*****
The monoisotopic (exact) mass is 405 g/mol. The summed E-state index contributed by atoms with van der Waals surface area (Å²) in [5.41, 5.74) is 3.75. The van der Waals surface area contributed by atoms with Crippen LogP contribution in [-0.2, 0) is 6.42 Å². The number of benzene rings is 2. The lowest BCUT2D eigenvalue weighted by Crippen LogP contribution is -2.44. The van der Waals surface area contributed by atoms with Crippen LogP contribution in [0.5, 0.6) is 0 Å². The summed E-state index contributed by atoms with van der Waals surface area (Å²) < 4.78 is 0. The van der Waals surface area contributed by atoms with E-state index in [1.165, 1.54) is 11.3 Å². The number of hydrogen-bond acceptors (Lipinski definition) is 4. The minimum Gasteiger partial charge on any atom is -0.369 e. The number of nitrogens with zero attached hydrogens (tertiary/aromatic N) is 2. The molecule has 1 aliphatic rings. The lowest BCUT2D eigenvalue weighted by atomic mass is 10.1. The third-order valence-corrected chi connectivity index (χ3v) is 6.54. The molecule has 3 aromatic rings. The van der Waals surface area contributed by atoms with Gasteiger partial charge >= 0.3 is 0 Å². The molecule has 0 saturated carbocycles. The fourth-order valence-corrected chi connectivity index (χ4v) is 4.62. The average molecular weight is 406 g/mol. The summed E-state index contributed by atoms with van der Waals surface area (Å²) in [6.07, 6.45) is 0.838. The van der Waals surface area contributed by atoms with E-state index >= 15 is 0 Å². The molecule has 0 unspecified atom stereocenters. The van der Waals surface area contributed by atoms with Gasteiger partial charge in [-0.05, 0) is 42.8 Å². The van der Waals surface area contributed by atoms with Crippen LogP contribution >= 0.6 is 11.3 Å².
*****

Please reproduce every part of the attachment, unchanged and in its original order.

The monoisotopic (exact) mass is 405 g/mol. The summed E-state index contributed by atoms with van der Waals surface area (Å²) in [5.41, 5.74) is 3.75. The van der Waals surface area contributed by atoms with Crippen LogP contribution in [-0.2, 0) is 6.42 Å². The number of benzene rings is 2. The lowest BCUT2D eigenvalue weighted by Crippen LogP contribution is -2.44. The van der Waals surface area contributed by atoms with Crippen LogP contribution in [0.5, 0.6) is 0 Å². The summed E-state index contributed by atoms with van der Waals surface area (Å²) < 4.78 is 0. The van der Waals surface area contributed by atoms with E-state index in [1.165, 1.54) is 11.3 Å². The number of hydrogen-bond acceptors (Lipinski definition) is 4. The minimum Gasteiger partial charge on any atom is -0.369 e. The number of nitrogens with zero attached hydrogens (tertiary/aromatic N) is 2. The molecule has 1 aliphatic rings. The lowest BCUT2D eigenvalue weighted by atomic mass is 10.1. The third-order valence-corrected chi connectivity index (χ3v) is 6.54. The molecule has 3 aromatic rings. The van der Waals surface area contributed by atoms with Gasteiger partial charge >= 0.3 is 0 Å². The molecule has 0 saturated carbocycles. The fourth-order valence-corrected chi connectivity index (χ4v) is 4.62. The average molecular weight is 406 g/mol. The summed E-state index contributed by atoms with van der Waals surface area (Å²) in [6.07, 6.45) is 0.838. The van der Waals surface area contributed by atoms with E-state index >= 15 is 0 Å². The molecule has 0 unspecified atom stereocenters. The van der Waals surface area contributed by atoms with Gasteiger partial charge in [-0.05, 0) is 42.8 Å². The van der Waals surface area contributed by atoms with Crippen LogP contribution >= 0.6 is 11.3 Å².